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Soil-Site Classification for Bottomland HardwoodsAuthor(s): John K. Francis
Source: In: Proceedings, Twelfth Annual Hardwood Symposium, Hardwood Research Council. Stoneville, MS: USDA-Forest Service, Southern Forest Experiment Station. 86-91.
Publication Series: Paper (invited, offered, keynote)
Station: Southern Forest Experiment Station
PDF: Download Publication (386.04 KB)
DescriptionForesters have always needed a means of predicting tree growth. Of the many indexes of potential growth, site index is the most widely used. Site index may be defined as the height of dominant trees in a stand at a reference age (usually 50 years). Site index is, in theory, a true reflection of growth potential of the site because height growth is generally unaffected by stand density, except at extremes. If no suitable trees of the desired species are present, our estimates must be based on other indicators of potential growth. The environmental factors, the sum of which are known as site, are an interesting and powerful means of estimating site index.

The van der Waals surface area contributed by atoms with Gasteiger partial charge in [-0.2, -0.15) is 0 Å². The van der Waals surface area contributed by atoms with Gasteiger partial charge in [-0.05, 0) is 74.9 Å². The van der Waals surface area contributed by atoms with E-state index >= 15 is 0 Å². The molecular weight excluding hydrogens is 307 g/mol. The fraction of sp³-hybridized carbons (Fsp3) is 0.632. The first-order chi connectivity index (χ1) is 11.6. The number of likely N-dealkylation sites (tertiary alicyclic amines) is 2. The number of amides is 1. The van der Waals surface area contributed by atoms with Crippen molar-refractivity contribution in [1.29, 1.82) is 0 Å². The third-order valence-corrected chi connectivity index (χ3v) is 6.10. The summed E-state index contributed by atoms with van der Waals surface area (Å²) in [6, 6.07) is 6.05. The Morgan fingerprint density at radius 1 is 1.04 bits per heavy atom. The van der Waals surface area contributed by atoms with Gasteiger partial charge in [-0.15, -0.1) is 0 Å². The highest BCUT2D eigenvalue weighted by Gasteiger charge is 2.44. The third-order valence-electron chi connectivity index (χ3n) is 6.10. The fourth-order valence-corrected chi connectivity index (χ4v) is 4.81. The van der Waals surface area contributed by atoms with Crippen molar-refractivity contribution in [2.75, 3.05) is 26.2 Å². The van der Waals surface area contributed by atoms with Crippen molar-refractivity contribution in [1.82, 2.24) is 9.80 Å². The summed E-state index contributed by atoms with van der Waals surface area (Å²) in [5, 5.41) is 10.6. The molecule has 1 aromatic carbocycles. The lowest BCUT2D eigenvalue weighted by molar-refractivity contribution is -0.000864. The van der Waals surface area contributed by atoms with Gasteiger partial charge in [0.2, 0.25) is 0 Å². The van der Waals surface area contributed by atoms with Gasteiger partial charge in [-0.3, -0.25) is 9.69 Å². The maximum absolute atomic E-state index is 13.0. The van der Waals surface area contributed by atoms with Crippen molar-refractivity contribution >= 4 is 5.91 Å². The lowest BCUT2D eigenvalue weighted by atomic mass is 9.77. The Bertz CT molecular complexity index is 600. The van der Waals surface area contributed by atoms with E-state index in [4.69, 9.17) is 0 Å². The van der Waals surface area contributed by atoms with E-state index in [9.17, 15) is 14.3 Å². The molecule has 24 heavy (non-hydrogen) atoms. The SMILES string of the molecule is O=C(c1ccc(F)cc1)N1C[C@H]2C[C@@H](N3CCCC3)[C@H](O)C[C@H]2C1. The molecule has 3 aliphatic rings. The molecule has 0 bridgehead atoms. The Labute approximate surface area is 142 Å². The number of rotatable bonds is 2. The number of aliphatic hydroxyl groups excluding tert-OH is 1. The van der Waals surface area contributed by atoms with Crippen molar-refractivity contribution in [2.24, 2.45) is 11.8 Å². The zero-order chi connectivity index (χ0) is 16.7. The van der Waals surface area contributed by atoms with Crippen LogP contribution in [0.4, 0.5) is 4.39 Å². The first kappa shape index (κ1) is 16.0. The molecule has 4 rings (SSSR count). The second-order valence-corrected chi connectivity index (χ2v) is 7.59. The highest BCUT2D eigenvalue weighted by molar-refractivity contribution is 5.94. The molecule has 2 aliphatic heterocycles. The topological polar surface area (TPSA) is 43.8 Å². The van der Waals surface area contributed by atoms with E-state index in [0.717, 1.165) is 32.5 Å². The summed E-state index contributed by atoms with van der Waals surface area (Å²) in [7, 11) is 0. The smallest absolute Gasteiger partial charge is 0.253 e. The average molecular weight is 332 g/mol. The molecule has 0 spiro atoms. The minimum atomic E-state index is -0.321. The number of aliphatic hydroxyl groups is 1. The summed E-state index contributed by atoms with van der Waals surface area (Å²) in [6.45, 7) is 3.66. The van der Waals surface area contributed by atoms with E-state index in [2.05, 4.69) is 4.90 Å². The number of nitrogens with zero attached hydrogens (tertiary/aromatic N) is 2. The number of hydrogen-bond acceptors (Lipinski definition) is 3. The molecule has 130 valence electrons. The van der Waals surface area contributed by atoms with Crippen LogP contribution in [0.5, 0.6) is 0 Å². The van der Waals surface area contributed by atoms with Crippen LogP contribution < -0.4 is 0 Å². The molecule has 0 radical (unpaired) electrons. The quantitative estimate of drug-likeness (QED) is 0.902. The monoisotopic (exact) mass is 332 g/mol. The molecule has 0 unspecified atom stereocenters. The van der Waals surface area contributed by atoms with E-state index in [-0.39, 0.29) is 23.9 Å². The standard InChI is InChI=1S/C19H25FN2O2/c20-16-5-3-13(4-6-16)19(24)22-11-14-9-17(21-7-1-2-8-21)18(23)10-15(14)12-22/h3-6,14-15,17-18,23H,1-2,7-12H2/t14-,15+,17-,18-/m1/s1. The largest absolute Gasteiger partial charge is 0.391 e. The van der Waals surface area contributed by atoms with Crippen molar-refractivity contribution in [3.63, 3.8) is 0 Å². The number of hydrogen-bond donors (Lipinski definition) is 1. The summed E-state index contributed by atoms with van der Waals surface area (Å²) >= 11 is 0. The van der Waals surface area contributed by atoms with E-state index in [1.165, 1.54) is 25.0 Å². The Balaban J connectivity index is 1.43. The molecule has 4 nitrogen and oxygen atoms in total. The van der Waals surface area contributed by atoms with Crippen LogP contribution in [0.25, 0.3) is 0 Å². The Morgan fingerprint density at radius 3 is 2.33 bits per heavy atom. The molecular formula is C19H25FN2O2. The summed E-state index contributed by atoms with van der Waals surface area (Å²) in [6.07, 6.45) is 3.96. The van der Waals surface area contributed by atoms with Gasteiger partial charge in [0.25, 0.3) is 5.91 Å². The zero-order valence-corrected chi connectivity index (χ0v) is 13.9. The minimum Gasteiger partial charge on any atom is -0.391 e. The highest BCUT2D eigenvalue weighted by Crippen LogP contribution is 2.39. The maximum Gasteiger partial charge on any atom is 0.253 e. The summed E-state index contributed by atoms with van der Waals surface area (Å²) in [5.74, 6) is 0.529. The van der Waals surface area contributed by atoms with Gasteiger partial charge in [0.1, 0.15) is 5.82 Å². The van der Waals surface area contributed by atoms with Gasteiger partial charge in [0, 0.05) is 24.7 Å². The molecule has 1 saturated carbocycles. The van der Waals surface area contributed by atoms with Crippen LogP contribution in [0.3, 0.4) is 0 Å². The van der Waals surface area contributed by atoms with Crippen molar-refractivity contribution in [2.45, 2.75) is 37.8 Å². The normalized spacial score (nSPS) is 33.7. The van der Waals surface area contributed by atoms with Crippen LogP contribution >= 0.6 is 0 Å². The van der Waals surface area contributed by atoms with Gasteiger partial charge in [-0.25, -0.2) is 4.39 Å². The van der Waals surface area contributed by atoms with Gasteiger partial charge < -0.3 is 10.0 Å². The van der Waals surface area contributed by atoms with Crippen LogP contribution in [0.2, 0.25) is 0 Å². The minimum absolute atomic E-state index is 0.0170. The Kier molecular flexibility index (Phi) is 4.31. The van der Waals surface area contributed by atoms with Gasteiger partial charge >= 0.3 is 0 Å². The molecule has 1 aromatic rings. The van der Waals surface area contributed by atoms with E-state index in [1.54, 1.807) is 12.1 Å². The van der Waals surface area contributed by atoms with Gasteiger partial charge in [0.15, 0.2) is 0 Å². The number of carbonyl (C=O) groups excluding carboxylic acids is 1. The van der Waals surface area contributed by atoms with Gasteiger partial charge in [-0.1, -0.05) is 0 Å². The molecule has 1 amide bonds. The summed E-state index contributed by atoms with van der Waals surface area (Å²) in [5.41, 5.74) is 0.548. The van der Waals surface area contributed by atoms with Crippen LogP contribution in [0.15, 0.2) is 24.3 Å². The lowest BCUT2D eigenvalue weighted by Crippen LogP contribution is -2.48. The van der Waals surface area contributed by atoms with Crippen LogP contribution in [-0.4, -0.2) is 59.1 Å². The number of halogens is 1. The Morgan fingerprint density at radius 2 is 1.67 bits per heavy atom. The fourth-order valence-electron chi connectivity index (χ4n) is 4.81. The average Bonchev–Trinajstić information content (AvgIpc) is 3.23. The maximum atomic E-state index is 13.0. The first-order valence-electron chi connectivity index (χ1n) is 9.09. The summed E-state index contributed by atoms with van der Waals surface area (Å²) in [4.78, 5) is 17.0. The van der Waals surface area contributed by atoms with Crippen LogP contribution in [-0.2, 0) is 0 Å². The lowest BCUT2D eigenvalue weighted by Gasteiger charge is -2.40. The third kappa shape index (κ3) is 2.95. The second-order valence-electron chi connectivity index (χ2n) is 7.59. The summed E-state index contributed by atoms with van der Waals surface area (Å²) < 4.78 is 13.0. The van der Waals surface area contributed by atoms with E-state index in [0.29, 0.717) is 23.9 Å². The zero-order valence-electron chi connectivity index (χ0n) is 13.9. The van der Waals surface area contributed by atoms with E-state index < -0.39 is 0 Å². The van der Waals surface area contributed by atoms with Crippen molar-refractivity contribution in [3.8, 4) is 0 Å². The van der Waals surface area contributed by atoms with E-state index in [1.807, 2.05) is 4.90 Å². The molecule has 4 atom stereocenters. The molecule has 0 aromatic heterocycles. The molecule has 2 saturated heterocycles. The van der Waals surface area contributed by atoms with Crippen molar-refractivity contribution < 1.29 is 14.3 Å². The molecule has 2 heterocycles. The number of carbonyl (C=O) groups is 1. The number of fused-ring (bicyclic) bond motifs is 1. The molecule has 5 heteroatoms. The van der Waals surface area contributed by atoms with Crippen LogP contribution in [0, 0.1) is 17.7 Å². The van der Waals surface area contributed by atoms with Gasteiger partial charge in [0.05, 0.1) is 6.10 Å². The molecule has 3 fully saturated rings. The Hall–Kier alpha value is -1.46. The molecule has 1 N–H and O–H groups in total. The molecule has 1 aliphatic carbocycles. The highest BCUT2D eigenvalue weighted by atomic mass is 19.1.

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CitationFrancis, John K. 1984. Soil-Site Classification for Bottomland Hardwoods. In: Proceedings, Twelfth Annual Hardwood Symposium, Hardwood Research Council. Stoneville, MS: USDA-Forest Service, Southern Forest Experiment Station. 86-91.
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